Fear of COVID-19 is more pervasive than infection
All over the world, thousands of people have now been infected with the coronavirus. China has seen the highest number of cases thus far, but the virus has also struck in Italy, France, the US, Canada, and Japan. Headlines such as "Coronavirus: how worried should we be?", and "Corona death toll rises" reflect people's growing fear of the virus. But is that fear justified? It's still difficult to answer that question in the short term, given that the disease is a new one. But there's nothing new about the rampant fear. The cause of this fear lies in various psychological heuristics (underlying principles that influence the choices people make).
Feelings of fear
Remember SARS? And the Mexican flu, or the Zika virus? They were all very different diseases, but they all played on the same fears that many people are feeling now. The news about a new disease often spreads more quickly than the disease itself; this shows that our worries about the threat may be excessive. The fact that people are so susceptible to these sorts of feelings of fear is due to cognitive biases that prompt anxiety. The more we fear something, the better we store relevant information in our memory and the more easily we can recall this information to our conscious mind. This phenomenon is also known as the availability heuristic. Think back to where you were on 9/11 and "pop"—you immediately re-experience the feelings you had then.
But why does the coronavirus prompt such fear? Why do we worry more about this virus than about a much greater threat, such as common or garden flu, which kills many more people in the same age categories? Psychological insights have shown that we are instinctively more anxious about new risks than familiar risks. This is probably because we worry more about risks we have no control over: our lack of control and knowledge makes us feel powerless. So with new risks, lack of knowledge leads to more fear.
Another related psychological phenomenon that fuels our fears of the coronavirus is the representative bias: the principle that when thinking about the danger of infection, for instance, we are too quick to assume, even on the basis of one shared characteristic, that 'this means' this time things will go exactly the same way as last time. People often reach premature conclusions on the basis of the first piece of information they receive about something new. These premature conclusions are often in line with what we already know. Just think how quickly we jump to conclusions about people when we hear what party they vote for, for instance. The media have warned us over and over that a worldwide pandemic of some kind is just a matter of time: it's a question of when rather than whether. And we often hear that this decimating virus will spread from animals and will originate in a densely populated country. Sound familiar? So will this one be the big one? It's not so strange that we fear the worst.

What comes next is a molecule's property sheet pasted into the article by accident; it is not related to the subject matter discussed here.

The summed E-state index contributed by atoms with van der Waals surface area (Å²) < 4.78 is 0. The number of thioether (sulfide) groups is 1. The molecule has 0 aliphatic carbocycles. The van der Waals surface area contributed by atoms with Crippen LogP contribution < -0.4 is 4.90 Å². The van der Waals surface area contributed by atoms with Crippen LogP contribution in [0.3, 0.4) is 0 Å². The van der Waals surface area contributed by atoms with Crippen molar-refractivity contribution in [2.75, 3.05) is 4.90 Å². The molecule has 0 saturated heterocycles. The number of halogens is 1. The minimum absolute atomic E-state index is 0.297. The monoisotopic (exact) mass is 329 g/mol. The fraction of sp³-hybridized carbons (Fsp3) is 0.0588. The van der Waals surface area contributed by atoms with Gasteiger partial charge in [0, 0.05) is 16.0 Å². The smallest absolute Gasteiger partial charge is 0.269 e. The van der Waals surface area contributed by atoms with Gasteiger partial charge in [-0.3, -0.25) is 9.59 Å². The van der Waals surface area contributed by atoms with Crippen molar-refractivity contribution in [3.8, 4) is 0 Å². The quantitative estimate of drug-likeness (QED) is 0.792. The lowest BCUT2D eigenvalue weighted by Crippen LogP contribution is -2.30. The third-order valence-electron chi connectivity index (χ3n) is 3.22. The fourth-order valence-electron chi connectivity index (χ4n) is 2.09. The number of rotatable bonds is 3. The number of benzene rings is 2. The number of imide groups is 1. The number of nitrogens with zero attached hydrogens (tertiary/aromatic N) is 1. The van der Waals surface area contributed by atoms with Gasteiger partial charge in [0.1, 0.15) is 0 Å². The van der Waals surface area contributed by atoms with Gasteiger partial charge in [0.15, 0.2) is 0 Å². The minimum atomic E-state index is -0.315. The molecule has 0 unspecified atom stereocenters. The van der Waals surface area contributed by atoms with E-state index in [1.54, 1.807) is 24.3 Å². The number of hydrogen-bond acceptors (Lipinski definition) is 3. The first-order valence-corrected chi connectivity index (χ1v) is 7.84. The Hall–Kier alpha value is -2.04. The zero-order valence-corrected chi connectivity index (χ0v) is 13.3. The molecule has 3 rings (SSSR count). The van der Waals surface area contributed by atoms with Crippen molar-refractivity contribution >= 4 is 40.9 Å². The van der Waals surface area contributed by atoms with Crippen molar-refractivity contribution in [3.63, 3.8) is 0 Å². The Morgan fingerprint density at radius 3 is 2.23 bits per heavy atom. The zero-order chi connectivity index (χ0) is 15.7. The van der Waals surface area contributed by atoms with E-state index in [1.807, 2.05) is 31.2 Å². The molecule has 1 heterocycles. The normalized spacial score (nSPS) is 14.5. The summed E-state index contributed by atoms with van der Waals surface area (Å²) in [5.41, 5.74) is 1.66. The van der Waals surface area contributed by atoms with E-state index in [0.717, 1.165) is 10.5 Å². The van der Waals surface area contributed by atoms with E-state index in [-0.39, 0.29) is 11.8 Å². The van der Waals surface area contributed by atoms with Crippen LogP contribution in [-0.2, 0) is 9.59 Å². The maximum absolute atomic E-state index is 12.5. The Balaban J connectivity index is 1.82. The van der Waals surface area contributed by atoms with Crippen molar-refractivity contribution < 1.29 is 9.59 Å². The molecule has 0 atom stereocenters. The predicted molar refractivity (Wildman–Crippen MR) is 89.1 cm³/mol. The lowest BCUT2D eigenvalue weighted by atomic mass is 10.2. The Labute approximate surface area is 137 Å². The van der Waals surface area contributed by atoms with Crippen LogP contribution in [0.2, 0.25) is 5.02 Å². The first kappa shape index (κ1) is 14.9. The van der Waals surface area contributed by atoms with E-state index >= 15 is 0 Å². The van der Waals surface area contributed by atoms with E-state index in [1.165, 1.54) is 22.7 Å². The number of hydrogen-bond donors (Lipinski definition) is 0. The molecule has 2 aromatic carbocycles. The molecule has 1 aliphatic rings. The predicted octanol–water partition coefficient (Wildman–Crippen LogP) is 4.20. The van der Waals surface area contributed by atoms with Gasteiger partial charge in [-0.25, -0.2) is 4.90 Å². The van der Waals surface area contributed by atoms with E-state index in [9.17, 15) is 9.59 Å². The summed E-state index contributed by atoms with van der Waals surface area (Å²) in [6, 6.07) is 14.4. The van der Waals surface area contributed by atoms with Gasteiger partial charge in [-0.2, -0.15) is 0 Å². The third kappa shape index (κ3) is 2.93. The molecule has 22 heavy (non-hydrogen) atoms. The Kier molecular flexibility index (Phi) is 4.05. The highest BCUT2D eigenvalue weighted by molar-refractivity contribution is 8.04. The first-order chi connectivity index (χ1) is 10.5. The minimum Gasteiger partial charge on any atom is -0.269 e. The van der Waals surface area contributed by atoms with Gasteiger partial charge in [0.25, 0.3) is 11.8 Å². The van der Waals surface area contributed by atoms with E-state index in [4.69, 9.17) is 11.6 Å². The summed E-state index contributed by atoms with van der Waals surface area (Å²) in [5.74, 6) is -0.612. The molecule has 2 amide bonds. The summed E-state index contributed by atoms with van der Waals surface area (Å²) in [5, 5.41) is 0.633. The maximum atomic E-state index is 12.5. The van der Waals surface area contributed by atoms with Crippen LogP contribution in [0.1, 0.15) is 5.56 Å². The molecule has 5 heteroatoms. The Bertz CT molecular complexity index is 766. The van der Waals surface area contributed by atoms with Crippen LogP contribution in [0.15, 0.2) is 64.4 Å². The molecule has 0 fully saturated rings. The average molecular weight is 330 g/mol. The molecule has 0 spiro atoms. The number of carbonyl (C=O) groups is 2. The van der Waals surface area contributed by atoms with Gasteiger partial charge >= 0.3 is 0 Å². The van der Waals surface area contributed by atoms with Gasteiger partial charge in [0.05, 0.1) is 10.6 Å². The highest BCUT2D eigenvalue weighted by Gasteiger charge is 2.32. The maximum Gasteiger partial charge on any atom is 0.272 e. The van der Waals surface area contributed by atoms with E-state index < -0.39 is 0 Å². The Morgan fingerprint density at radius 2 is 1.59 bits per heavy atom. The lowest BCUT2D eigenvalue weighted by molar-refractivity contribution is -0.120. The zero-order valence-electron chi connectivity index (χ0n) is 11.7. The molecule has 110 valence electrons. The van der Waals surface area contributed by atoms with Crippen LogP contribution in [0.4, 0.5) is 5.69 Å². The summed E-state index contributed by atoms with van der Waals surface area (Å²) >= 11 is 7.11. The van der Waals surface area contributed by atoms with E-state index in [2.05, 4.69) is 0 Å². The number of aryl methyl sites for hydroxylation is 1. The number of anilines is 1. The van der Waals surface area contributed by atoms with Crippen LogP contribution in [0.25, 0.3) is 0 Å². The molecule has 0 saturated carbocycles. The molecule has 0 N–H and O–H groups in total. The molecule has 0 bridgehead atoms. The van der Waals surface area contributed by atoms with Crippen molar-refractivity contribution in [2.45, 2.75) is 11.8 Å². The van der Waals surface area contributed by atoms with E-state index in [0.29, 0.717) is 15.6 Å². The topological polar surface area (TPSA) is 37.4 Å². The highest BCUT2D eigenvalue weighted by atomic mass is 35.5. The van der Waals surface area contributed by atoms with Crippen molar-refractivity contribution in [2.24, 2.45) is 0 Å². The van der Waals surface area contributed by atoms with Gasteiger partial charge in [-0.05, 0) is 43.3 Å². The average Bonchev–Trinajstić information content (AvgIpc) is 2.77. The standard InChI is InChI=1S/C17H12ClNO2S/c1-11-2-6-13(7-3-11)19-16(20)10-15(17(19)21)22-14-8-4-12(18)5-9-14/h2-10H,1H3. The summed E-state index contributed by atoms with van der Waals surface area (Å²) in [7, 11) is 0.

How do we manage our fear? We go in search of information, because knowledge gives us back our sense of control. So it will come as no surprise that GoogleTrends reports a 1000 percent rise in the search term "coronavirus symptoms" in the last month. Risk can be seen as a state of mind. Our fear is fueled not only by facts, but even more so by the feelings these facts inspire. But worrying about new risks at the expense of known risks can actually be dangerous. Influenza is much more deadly, but because it is nothing new, many people don't even bother to have a flu jab. The same applies to climate change: it's such a familiar threat that we seldom take measures to protect ourselves. Worrying about the coronavirus—a newer, less familiar threat—is perhaps unnecessary for most Dutch people who haven't been in contact with people from an outbreak area. Generally our perception of risk is pretty accurate. It's served our species well in evolution. Whether we over- or under-estimate threats, what is important to understand is that our perceptions of risk are subjective and emotional, and that people sometimes estimate threats incorrectly. This is crucial if we are to vaccinate ourselves efficiently against the dangers of the world.
Provided by Leiden University